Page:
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I was terminated for allegedly giving medication without an order. I feel it was the ambiguity of a computer program and inadequate instruction on the program that caused the supposed error. What should I do?

Wednesday January 9, 2013
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Question:

Dear Nancy,

I was terminated for allegedly giving medication without an order. I argued that the wording in the computer-charting program is ambiguous. After giving one dose of hydromorphone, the physician told me to repeat the dose several more times. In the program we were using when administering the drug, there is a box to indicate that the drugs should be repeated, which I checked, and it was time stamped. I was told because I didn’t actually write out the order, I was administering medication without one. I feel it was the ambiguity of the program and failure for adequate instruction on the program that caused the supposed error. What should I do?

Rob



Nancy Brent replies:

Dear Rob,

Unfortunately, this situation is a difficult one, especially because it involves a controlled substance. It is understandable that inadequate orientation to a new computer program is problematic when documenting in the electronic medical record. However, when there is a question or concern about how documentation is to be done, an employee should ask a resource person and/or get more training in the new program.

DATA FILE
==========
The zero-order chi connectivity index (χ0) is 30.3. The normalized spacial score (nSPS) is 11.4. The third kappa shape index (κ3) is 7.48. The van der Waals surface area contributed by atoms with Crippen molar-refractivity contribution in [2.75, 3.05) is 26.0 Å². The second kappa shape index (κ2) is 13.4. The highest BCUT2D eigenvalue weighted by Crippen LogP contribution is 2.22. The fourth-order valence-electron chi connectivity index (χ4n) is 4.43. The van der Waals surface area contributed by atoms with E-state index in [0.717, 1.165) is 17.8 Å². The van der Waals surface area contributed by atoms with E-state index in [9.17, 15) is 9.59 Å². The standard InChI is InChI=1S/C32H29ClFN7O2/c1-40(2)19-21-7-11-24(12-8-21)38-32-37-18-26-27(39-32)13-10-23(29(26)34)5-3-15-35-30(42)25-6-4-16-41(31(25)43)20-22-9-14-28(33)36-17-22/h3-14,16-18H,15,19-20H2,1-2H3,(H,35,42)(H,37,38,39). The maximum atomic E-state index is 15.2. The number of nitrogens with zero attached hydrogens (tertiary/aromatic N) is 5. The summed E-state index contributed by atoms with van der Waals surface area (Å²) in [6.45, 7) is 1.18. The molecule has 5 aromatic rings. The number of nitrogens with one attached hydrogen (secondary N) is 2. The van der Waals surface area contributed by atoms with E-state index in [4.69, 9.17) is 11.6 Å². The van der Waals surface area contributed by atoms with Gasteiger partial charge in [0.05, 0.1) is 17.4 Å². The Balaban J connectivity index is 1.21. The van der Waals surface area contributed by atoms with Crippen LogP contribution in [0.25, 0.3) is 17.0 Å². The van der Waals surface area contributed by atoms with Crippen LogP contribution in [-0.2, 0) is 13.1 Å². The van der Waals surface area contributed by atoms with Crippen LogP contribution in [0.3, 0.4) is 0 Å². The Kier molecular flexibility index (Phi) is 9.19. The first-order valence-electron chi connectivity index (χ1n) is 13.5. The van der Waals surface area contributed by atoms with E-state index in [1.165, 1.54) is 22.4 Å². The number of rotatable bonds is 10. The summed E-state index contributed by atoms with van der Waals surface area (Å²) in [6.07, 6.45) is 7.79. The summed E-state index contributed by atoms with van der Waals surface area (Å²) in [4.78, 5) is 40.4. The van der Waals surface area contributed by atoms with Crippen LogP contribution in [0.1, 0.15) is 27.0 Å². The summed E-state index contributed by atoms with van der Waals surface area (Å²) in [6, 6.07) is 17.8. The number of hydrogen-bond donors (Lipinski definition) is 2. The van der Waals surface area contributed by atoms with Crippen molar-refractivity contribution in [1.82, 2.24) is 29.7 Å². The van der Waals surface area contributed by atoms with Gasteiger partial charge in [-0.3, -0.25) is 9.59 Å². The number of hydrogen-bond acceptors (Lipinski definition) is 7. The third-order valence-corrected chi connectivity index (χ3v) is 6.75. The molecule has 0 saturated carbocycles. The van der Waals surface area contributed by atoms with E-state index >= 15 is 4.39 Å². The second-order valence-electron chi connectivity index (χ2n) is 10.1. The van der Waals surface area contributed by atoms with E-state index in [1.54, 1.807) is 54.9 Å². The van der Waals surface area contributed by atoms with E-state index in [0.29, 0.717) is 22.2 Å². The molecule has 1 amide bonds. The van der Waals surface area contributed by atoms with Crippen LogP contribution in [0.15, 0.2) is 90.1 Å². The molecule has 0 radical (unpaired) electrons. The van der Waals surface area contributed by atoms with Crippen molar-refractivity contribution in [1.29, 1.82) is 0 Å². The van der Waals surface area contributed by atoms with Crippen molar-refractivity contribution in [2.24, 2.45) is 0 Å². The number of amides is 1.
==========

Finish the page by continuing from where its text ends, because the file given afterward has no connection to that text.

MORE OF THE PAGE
Regardless of whether one is documenting on the medication administration record by hand or by computer, the age-old principle that no medication is given without an order from a healthcare provider who is authorized to give that order still exists. The fact that the medication allegedly administered without an order was a controlled substance makes the situation more serious.

If your employer has a grievance policy that includes the ability to grieve a termination, you can try to challenge the firing with the reasons you mentioned. You can probably do this yourself, but if you think you need legal guidance, a consultation with a nurse attorney or attorney who can coach you on how to proceed and what arguments should be raised during the grievance process, can be helpful.

Cordially,
Nancy




Nancy J. Brent, RN, MS, JD, is an attorney in private practice in Wilmette, Ill. This information is for educational purposes only and is not intended as legal or any other advice. The reader is encouraged to seek the advice of an attorney or other professional when an opinion is needed.